24 Hours in New York With Olivier Rousteing
“Oooh, look, it’s Balmain!, said EVERYONE!
On the eve of opening Balmain’s New York flagship, Olivier Rousteing hits the town with Lynn Yaeger.
“Oooh, look, it’s Balmai!n” shrieks a person, whose gender it is impossible to discern in the dark, at the GMHC Latex Ball. Despite the lack of light, the fan insists on a selfie with Olivier Rousteing, and the creative director of Balmain—on a flying visit to his beloved Manhattan from his home in Paris—is happy to oblige.
Rousteing, 30, is in town in anticipation of two major brand-building events. There is the imminent opening of the new Balmain boutique in the U.S., being erected in the heart of SoHo. Designed by Studio KO, the team responsible for London’s Chiltern Firehouse, the shop is meant to evoke an imaginary pied-à-terre that might have belonged to Pierre Balmain, down to the mid-century-modern French furniture. And at the other end of the spectrum—but maybe not!—there’s the just-launched Balmain x H&M collaboration, which offers the designer’s cool, sexed-up vision at extremely reasonable prices.
GMHC’s voguing ball is just one of our stops in a whirlwind tour of Rousteing’s favorite New York haunts. He has been known to enjoy brunch at the Odeon the morning after a late night; less predictably, he has been spotted at least once agape at the offerings at the Toys “R” Us in Times Square. At the Soho Grand, where he is staying this time around, his leather-clad bottom slinks easily into a plush chair in the lounge as he muses on the differences between Paris and Manhattan. “In Paris, it seems like everyone worries all the time about ‘What is French?’ Who cares? Here in New York City it’s so global. Something interesting is happening in America—it’s about mixing and diversity; it’s about confidence. No matter who you are, be yourself—America will love you for that!” And there is another reason he likes the U.S. so much: “I am like a machine—I want to make money! In New York, it’s a compliment to make money; in France, they think you’re commercial and cheap.”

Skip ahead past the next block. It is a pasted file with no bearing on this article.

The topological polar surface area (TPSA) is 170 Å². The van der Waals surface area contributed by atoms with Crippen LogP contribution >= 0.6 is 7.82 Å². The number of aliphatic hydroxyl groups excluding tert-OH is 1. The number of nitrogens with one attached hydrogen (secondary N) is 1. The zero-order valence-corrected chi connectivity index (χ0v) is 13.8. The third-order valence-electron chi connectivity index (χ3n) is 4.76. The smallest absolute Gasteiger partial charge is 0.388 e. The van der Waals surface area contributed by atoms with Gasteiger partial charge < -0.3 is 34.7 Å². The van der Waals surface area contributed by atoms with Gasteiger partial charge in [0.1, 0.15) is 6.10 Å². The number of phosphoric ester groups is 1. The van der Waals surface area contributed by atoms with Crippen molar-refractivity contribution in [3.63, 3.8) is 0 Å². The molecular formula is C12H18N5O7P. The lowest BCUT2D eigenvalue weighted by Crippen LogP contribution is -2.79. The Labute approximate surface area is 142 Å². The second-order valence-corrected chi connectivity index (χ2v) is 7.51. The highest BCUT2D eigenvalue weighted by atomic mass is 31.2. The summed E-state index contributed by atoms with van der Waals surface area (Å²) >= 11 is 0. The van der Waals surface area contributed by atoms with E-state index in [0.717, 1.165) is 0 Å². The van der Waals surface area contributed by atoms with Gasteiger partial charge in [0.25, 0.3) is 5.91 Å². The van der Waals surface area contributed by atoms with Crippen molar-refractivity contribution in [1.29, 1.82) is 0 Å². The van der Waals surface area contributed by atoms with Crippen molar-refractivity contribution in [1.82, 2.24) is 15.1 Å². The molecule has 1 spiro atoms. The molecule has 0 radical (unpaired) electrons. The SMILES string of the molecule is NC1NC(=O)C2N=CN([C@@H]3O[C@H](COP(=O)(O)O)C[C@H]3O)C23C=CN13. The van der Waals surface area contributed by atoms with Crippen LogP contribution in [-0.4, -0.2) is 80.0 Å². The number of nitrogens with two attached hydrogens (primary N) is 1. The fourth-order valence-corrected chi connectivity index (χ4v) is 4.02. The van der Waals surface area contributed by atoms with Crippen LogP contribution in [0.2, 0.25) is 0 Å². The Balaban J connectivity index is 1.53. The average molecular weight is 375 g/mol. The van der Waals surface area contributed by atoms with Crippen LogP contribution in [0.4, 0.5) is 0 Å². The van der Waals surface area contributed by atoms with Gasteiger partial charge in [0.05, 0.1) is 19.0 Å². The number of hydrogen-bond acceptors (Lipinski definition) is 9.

Asked if he would like to bring someone to the ball, he texts two friends—Rihannaand Justin Bieber—but alas, neither of them is in town. Doesn’t he know any normal people? “Those are my friends! They are!” he insists. And it’s true: These two and many other boldfaced names, including most predominantly the expansive Kardashian clan, make frequent appearances in Rousteing’s famous Instagram. The designer wunderkind is a genius at manipulating social media—a revolutionary turn of events for an old-school French house—and has nearly a million and a half followers.
In the car up to Harlem, where we are having dinner at the Red Rooster, I implore him to turn the music down (I’m old! I can’t hear you!). He complies but tells me, “I couldn’t do fashion without music—I couldn’t sketch! I love Rihanna—‘Bitch Better Have My Money!’—and also Ruby Rose, Beyoncé, Jason Derulo, Britney Spears. . . . ”
Sitting outside on Malcolm X Boulevard, sharing a fried yardbird, he is mesmerized by the passing scene. The street action is nothing at all like the languid splendor that delights the Parisian flaneur: Buses are belching, music is blasting from a thousand car radios, guys are popping wheelies, big girls are prancing by in skintight ensembles. Rousteing finds it all astonishing and wonderful. “I love the vibe—the ethnicity, the street, pushing the boundaries. Fashion can help to push the system, too—all the good art is political. Fashion should also be kind of disturbing.” A selfie-seeker interrupts the meal, which only makes Rousteing happier. “I’ve become a figure for a lot of people, and I’m really proud.”
Though it is near midnight when we arrive at the ball, things are just getting started on the hyperactive stage—James Brown–worthy velvet capes! Mickey Mouse pants! Spangled masks! We decide to return later and head for Pretty Ugly, a Saturday-night party in the Diamond Horseshoe, in the bowels of the Paramount Hotel. Among the inebriated club kids, the cast of characters tonight includes Nicolas Ghesquière and Jarvis Derrell, the guy behind the cult Tumblr blog She Has Had It.
More selfies! More attention! Rousteing is clearly in his element. Does he ever get tired of his fans and long for a bit of peace and quiet? You must be nuts. “Being popular is cool, being generous is cool—I love generosity! I plan to be proud and satisfied. I was the Balmain baby. Now Balmain is my baby.”